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Tibet: News Tibet Tibetans ordered home by Chinese questioned by police, stripped of passports

Tibetans ordered home by Chinese questioned by police, stripped of passports

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HHDL kalachakra3Dharamshala — Tibetans who were ordered to return home by Chinese authorities prior to the Buddhist gathering led by His Holiness the Dalai Lama this month have allegedly been stripped of their passports and questioned by police, who are especially interested in what pilgrims discussed with others following their return, sources from Tibet say.

“Many Tibetans who had traveled to India and Nepal on pilgrimage were forced to return home before they could receive the Kalachakra teachings from [exiled spiritual leader] the Dalai Lama,” said a source from inside Tibet, speaking on the condition of anonymity.

“When they came back, many had their passports taken away from them. Most of the passports held by Tibetans who had traveled from Qinghai province had already been made invalid,” the source added.

Tibetans who had traveled to India from Qinghai province’s Tsoshar (Chinese: Haidong) prefecture were called in to government offices and questioned about their trip, with officials wanting to know which pilgrimage sites they had visited, what items they had brought back with them, and whom they had spoken with after they returned, he said.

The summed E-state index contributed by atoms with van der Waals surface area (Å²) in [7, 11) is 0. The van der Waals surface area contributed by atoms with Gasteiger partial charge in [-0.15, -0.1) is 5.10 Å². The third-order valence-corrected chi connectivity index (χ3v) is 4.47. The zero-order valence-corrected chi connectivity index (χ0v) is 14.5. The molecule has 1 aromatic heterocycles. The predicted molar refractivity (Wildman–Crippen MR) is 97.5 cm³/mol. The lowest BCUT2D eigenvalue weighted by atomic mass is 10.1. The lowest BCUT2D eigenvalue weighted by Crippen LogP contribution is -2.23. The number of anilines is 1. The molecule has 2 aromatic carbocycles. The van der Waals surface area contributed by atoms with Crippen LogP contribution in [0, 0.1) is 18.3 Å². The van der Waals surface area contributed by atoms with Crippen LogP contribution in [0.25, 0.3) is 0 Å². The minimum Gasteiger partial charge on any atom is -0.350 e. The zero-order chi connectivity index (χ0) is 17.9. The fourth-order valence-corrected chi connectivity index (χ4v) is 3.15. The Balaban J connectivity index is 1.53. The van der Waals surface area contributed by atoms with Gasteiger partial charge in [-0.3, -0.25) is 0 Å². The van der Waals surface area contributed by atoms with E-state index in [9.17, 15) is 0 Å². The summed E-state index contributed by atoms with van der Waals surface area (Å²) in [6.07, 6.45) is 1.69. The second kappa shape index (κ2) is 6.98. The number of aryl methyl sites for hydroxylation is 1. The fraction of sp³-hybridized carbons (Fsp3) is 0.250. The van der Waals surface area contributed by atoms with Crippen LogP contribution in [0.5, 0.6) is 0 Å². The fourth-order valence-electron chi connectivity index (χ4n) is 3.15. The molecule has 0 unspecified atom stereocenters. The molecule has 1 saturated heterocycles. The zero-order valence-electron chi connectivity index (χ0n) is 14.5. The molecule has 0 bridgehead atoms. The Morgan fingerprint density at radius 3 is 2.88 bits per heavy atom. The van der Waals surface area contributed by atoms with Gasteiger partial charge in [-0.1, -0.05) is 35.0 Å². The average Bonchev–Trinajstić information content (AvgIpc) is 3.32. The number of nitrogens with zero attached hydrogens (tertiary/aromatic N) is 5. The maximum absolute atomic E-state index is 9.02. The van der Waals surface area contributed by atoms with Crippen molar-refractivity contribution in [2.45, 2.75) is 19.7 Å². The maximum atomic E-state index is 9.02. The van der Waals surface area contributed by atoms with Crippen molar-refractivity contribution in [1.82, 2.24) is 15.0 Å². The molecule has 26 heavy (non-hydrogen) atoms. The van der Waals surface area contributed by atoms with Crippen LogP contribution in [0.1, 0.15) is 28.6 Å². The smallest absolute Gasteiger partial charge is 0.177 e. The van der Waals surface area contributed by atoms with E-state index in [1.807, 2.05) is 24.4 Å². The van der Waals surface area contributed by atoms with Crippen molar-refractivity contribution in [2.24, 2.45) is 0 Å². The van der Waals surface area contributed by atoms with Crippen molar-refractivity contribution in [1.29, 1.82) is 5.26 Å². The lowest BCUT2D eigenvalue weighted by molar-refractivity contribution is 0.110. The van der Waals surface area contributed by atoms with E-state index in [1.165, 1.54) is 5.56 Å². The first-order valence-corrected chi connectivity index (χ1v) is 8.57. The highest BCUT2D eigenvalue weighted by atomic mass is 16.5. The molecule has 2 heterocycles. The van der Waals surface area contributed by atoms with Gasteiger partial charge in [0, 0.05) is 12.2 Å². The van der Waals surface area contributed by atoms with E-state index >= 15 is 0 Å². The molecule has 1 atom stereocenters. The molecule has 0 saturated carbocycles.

“No one was beaten or tortured, though,” he said.

In a bid to reduce attendance at this year’s ceremony, Chinese officials moved beginning in November to confiscate the passports of Tibetans authorized to travel abroad, at the same time ordering Tibetans already present in India and Nepal to return home.

Many had been told their families would be harmed if they failed to go back, sources told TPI in earlier reports.

Each Tibetan returning to Tsoshar was given 500 yuan (U.S. $72.94) by authorities as a gesture of thanks for their cooperation, with a promise of a further 2,000 yuan (U.S. $291.76) to be handed over later, TPI’s source said, adding that returnees were also promised that their confiscated passports would be replaced.

“It is difficult to believe that they will do what they have promised, though,” he said.

Tibet was invaded by Communist China in 1949. Since that time, over 1.2 million out of 6 million Tibetans have been killed, over 6000 monasteries have been destroyed— the acts of murder, rape and arbitrary imprisonment, torture and cruel, inhuman and degrading treatment were inflicted on the Tibetans inside Tibet. Beijing continues to call this a "peaceful liberation".

 

 

Last Updated ( Friday, 27 January 2017 13:39 )  


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